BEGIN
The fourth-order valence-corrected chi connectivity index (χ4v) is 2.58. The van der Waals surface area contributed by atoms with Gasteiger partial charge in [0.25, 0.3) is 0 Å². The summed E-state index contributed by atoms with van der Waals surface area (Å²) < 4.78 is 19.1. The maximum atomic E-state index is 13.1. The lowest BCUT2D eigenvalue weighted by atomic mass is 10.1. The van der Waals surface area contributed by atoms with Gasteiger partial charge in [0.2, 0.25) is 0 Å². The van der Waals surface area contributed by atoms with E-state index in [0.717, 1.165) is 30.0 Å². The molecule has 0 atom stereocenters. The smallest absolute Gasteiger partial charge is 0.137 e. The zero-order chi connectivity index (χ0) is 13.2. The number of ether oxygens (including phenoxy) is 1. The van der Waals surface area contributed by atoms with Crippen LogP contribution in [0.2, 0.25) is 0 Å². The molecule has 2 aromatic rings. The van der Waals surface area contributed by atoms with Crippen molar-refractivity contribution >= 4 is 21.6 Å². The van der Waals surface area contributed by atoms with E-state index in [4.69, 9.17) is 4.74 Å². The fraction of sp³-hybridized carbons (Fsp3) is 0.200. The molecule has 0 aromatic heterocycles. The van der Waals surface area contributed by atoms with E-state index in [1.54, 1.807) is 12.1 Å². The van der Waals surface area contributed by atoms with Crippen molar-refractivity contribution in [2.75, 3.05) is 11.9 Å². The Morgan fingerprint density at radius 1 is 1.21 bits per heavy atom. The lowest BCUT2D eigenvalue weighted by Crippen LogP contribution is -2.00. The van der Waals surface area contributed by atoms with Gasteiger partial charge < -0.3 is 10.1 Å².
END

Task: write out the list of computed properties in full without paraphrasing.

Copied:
The fourth-order valence-corrected chi connectivity index (χ4v) is 2.58. The van der Waals surface area contributed by atoms with Gasteiger partial charge in [0.25, 0.3) is 0 Å². The summed E-state index contributed by atoms with van der Waals surface area (Å²) < 4.78 is 19.1. The maximum atomic E-state index is 13.1. The lowest BCUT2D eigenvalue weighted by atomic mass is 10.1. The van der Waals surface area contributed by atoms with Gasteiger partial charge in [0.2, 0.25) is 0 Å². The van der Waals surface area contributed by atoms with E-state index in [0.717, 1.165) is 30.0 Å². The molecule has 0 atom stereocenters. The smallest absolute Gasteiger partial charge is 0.137 e. The zero-order chi connectivity index (χ0) is 13.2. The number of ether oxygens (including phenoxy) is 1. The van der Waals surface area contributed by atoms with Crippen LogP contribution in [0.2, 0.25) is 0 Å². The molecule has 2 aromatic rings. The van der Waals surface area contributed by atoms with Crippen molar-refractivity contribution >= 4 is 21.6 Å². The van der Waals surface area contributed by atoms with E-state index in [4.69, 9.17) is 4.74 Å². The fraction of sp³-hybridized carbons (Fsp3) is 0.200. The molecule has 0 aromatic heterocycles. The van der Waals surface area contributed by atoms with E-state index in [1.54, 1.807) is 12.1 Å². The van der Waals surface area contributed by atoms with Crippen molar-refractivity contribution in [2.75, 3.05) is 11.9 Å². The Morgan fingerprint density at radius 1 is 1.21 bits per heavy atom. The lowest BCUT2D eigenvalue weighted by Crippen LogP contribution is -2.00. The van der Waals surface area contributed by atoms with Gasteiger partial charge < -0.3 is 10.1 Å².